https://lists.swift.org/mailman/listinfo/swift-evolution

--
Trent Nadeau
_______________________________________________
swift-evolution mailing list
swift-evolution@swift.org
https://lists.swift.org/mailman/listinfo/swift-evolution


(Chris Lattner) #8

I'd like to write this proposal.

Go for it! Thanks,

-Chris

···

On Jun 1, 2016, at 9:22 PM, Trent Nadeau <tanadeau@gmail.com> wrote:

On Thu, Jun 2, 2016 at 12:11 AM, Chris Lattner via swift-evolution <swift-evolution@swift.org <mailto:swift-evolution@swift.org>> wrote:
On Jun 1, 2016, at 9:02 PM, Chris Lattner <clattner@apple.com <mailto:clattner@apple.com>> wrote:
> 2) For noescape, the core team feels that the right solution is for closure arguments to *default* to noescape, which means that the attribute we should really need is @escaping.

To provide some more details, this approach has the following advantages:

- Most functional algorithms written in pure Swift will benefit because they are naturally noescape. The core team feels that this will reduce the boilerplate involved with writing these algorithms.

- The compiler has enough logic in it to provide a great QoI experience when a developer doesn’t think about escaping, and tries to escape a closure - it can provide a fixit that suggests adding @escaping.

- Recent changes (to disallow escaping closures to close over an inout parameter) are pushing the language to prefer noescape closures. noescape closures have also always been the preferred default, since they eliminate a class of retain cycle issues.

- "@autoclosure(escaping)" can be simplified and standardized to "@autoclosure @escaping

The two primary concerns with taking this direction were that it is would adversely impact resilience, and that imported Objective-C APIs would be too annoying to work with, because the compiler would have to be conservative and assume they are escaping:

On resilience, the concern with this approach is that an API may not thinking about whether a closure parameter should be escaping or not, and this behavior makes it possible that someone could write “V1” of an API and not accidentally promise noescape semantics, but then need it in “V2” of the same API.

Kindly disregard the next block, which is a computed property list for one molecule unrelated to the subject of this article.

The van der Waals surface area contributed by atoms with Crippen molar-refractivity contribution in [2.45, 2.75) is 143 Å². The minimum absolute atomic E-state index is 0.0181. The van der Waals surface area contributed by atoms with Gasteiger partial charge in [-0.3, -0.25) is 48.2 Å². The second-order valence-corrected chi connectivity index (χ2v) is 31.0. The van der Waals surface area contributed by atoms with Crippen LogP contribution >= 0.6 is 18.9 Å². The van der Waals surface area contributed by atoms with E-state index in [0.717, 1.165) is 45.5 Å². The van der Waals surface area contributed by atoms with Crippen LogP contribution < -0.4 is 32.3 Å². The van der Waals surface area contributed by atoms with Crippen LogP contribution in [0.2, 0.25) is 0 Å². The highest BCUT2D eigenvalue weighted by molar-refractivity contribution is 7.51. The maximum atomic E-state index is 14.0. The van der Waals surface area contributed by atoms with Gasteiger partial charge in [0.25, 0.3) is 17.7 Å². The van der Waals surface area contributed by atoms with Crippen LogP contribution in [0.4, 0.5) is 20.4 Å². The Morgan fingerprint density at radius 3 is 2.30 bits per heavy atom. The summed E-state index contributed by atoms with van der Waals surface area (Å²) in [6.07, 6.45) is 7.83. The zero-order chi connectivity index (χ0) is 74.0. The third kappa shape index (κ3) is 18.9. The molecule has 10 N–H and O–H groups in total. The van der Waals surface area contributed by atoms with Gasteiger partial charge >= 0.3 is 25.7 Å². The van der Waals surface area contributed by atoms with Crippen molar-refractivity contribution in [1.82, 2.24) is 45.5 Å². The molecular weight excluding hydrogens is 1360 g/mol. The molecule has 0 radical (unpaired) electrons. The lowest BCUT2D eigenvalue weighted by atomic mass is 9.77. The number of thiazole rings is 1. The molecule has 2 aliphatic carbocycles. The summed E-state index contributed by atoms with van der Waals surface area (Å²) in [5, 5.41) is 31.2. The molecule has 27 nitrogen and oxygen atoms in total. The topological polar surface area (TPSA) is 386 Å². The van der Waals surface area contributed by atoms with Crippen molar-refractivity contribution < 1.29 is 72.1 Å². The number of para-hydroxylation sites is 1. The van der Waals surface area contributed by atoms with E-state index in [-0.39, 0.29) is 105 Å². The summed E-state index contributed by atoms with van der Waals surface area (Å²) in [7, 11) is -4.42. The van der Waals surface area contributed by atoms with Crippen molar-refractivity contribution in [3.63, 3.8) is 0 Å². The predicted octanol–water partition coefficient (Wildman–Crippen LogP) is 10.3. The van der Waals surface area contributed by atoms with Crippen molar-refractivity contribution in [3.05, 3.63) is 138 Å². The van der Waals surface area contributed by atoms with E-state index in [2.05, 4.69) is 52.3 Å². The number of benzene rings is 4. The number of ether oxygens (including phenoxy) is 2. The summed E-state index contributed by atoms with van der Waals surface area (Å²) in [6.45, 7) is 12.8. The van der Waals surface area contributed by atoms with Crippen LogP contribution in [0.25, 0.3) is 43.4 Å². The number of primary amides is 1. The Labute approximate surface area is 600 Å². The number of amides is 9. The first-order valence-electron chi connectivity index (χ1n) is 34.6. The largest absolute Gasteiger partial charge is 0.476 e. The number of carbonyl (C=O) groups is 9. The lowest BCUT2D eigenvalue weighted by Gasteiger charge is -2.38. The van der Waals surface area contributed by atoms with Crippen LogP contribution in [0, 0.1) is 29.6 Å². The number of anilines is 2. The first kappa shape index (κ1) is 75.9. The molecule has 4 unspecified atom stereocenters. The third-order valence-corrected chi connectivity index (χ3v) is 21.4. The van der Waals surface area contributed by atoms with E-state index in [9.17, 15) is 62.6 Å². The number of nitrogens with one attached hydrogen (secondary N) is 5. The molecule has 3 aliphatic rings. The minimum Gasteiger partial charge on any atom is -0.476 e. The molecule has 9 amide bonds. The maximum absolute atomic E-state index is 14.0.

John McCall pointed out that resilience in the type system is different than resilience in practice: An API changing to capture a closure and use it long after it was originally passed is likely to break the clients regardless of whether the type system captures this as an issue. He argues (and the argument is strong IMO) that it is *better* for resilient APIs to default to @noescape, since that forces the author of V2 to think about whether they are breaking their clients. If they are doing something that is “logically” noescape in their V2, then they can unsafe bitcast away the escaping aspect of the closure. This is better than changing the client’s view of the API in any case.

On imported Objective-C API, the core team did a quick study of the Cocoa APIs and found that most closure/block parameters are escaping in practice. As such, the core team feels that it isn’t overly burdensome to ask that imported Objective-C APIs annotate their semantically noescape block parameters with the clang __attribute__((noescape)) attribute.

I’m happy to write up this proposal, but won’t have cycles to do so for several weeks. If someone else wants to take it up, that would be great :-)

-Chris
_______________________________________________
swift-evolution mailing list
swift-evolution@swift.org <mailto:swift-evolution@swift.org>
https://lists.swift.org/mailman/listinfo/swift-evolution

--
Trent Nadeau


(Chris Lattner) #9

The problem with that proposal, and the reason it is sitting around in limbo is:

1) it is prescriptive of a process “Audit system C/Objective-C libraries...", not a proposal for a set of specific changes.